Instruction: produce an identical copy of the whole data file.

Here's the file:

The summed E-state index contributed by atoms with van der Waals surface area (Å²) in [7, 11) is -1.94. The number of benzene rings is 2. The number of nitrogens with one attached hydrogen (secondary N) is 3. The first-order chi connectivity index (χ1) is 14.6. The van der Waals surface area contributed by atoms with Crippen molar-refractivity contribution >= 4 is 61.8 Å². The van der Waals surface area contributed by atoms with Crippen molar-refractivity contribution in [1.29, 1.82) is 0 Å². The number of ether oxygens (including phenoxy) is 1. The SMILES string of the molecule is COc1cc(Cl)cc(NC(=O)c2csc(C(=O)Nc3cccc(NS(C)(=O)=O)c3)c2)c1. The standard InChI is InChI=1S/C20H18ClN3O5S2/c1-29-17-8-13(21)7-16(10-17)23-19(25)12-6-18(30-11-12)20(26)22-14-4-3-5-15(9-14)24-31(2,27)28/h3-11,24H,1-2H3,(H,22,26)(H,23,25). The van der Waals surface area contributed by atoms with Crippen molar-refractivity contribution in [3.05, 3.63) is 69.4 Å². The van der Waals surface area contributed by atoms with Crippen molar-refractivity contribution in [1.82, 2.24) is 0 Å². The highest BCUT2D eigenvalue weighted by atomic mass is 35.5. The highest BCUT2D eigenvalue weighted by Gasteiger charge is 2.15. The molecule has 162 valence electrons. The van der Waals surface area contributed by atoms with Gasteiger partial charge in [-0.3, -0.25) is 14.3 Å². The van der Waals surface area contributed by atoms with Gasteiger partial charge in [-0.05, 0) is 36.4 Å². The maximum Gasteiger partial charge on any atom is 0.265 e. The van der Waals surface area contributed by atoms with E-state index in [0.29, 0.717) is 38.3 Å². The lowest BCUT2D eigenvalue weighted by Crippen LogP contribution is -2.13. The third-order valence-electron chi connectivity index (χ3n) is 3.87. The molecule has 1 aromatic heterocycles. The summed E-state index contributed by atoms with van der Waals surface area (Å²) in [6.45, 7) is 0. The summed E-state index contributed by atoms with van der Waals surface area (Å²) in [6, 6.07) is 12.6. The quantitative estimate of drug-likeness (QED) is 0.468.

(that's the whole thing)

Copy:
The summed E-state index contributed by atoms with van der Waals surface area (Å²) in [7, 11) is -1.94. The number of benzene rings is 2. The number of nitrogens with one attached hydrogen (secondary N) is 3. The first-order chi connectivity index (χ1) is 14.6. The van der Waals surface area contributed by atoms with Crippen molar-refractivity contribution >= 4 is 61.8 Å². The van der Waals surface area contributed by atoms with Crippen molar-refractivity contribution in [1.29, 1.82) is 0 Å². The number of ether oxygens (including phenoxy) is 1. The SMILES string of the molecule is COc1cc(Cl)cc(NC(=O)c2csc(C(=O)Nc3cccc(NS(C)(=O)=O)c3)c2)c1. The standard InChI is InChI=1S/C20H18ClN3O5S2/c1-29-17-8-13(21)7-16(10-17)23-19(25)12-6-18(30-11-12)20(26)22-14-4-3-5-15(9-14)24-31(2,27)28/h3-11,24H,1-2H3,(H,22,26)(H,23,25). The van der Waals surface area contributed by atoms with Crippen molar-refractivity contribution in [3.05, 3.63) is 69.4 Å². The van der Waals surface area contributed by atoms with Crippen molar-refractivity contribution in [1.82, 2.24) is 0 Å². The highest BCUT2D eigenvalue weighted by atomic mass is 35.5. The highest BCUT2D eigenvalue weighted by Gasteiger charge is 2.15. The molecule has 162 valence electrons. The van der Waals surface area contributed by atoms with Gasteiger partial charge in [-0.3, -0.25) is 14.3 Å². The van der Waals surface area contributed by atoms with Gasteiger partial charge in [-0.05, 0) is 36.4 Å². The maximum Gasteiger partial charge on any atom is 0.265 e. The van der Waals surface area contributed by atoms with E-state index in [0.29, 0.717) is 38.3 Å². The lowest BCUT2D eigenvalue weighted by Crippen LogP contribution is -2.13. The third-order valence-electron chi connectivity index (χ3n) is 3.87. The molecule has 1 aromatic heterocycles. The summed E-state index contributed by atoms with van der Waals surface area (Å²) in [6.45, 7) is 0. The summed E-state index contributed by atoms with van der Waals surface area (Å²) in [6, 6.07) is 12.6. The quantitative estimate of drug-likeness (QED) is 0.468.